by Christian Huber
On your way to school you glance at the Sun. This gets you thinking about something you learned in your science class: you and everyone else on the planet are whirling around the Sun at a whopping 65,000 miles per hour!
Talk about getting nowhere fast! And Earth sure knows how to keep its distance: 93 million miles!
93 million miles is far, but the distance from your classroom window to the nearest star (besides ours, of course) is 20 trillion miles, or 4.22 light years. (A light year is the distance light can travel in a year). And that’s but a short distance when it comes to the size of our Milky Way: 100,000 light years across!
But did you know that our Milky Way is but part of a massive community of galaxies?
Scientists only recently discovered just how large our neck of the woods really is.
The Milky Way is just one galaxy located within a system of galaxies known as a “supercluster.” Scientists have named our supercluster Laniakea, which, in Hawaiian, means “immeasurable heaven.”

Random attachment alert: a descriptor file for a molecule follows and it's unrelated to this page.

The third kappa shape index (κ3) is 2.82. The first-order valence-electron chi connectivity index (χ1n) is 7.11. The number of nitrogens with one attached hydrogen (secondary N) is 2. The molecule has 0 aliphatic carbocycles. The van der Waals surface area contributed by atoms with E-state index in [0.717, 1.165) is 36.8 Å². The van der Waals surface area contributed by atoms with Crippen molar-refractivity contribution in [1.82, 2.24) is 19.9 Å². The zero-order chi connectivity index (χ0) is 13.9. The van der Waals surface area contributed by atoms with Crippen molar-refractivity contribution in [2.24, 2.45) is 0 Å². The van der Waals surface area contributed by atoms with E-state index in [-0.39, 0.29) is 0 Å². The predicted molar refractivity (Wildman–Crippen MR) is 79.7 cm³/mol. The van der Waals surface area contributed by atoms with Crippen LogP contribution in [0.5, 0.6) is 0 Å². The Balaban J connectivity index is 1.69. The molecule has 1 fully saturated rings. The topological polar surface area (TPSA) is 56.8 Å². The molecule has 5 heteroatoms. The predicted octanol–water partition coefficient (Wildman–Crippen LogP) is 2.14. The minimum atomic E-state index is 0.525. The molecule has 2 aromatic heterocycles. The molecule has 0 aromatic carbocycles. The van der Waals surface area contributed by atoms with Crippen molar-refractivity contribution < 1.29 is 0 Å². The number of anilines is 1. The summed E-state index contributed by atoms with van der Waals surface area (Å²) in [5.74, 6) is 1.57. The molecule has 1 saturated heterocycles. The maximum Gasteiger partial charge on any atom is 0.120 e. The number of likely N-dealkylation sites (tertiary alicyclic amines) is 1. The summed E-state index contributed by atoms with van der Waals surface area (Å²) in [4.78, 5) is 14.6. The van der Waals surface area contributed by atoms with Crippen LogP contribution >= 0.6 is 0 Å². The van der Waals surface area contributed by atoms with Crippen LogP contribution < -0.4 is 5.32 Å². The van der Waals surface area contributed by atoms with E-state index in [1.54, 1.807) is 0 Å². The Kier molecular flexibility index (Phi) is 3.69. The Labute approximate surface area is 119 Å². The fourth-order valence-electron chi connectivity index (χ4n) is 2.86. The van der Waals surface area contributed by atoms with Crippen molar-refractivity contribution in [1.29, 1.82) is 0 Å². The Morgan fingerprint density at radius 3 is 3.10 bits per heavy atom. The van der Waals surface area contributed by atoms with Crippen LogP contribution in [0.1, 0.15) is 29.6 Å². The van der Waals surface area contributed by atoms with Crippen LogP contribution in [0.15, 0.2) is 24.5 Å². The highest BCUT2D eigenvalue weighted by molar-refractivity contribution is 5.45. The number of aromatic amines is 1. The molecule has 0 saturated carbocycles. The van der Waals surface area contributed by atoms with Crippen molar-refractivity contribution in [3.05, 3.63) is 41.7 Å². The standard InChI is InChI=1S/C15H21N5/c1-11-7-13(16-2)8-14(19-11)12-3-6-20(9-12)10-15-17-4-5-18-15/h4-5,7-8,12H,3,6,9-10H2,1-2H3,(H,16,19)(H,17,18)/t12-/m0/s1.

So just how big is our home supercluster of galaxies? It is actually measureable, and it’s the probably one of the biggest numbers you’ve ever heard.
From end to end, it’s five hundred million light-years across! So our Milky Way galaxy is just a tiny suburb of this vast “city” of galaxies – there are 100,000 of them! Think of Laniakea as a tree house that sits on a crowded branch within a sprawling Tree of the Universe overflowing with tree houses!
Ah, finally. It’s after school. You’ve done your homework. You have some free time. You walk outside or stand by the window. Time for Yoga! You start with Reach For The Sun. You plant your feet in Mountain Pose. Arms at your sides. Then you reach high with your right hand, as high as you can…
Except now you’re not just reaching for our Sun.
You are reaching for this… our home supercluster of galaxies known as Laniakea.
For we are here…[/vc_column_text][/mk_custom_box][/vc_column][/vc_row]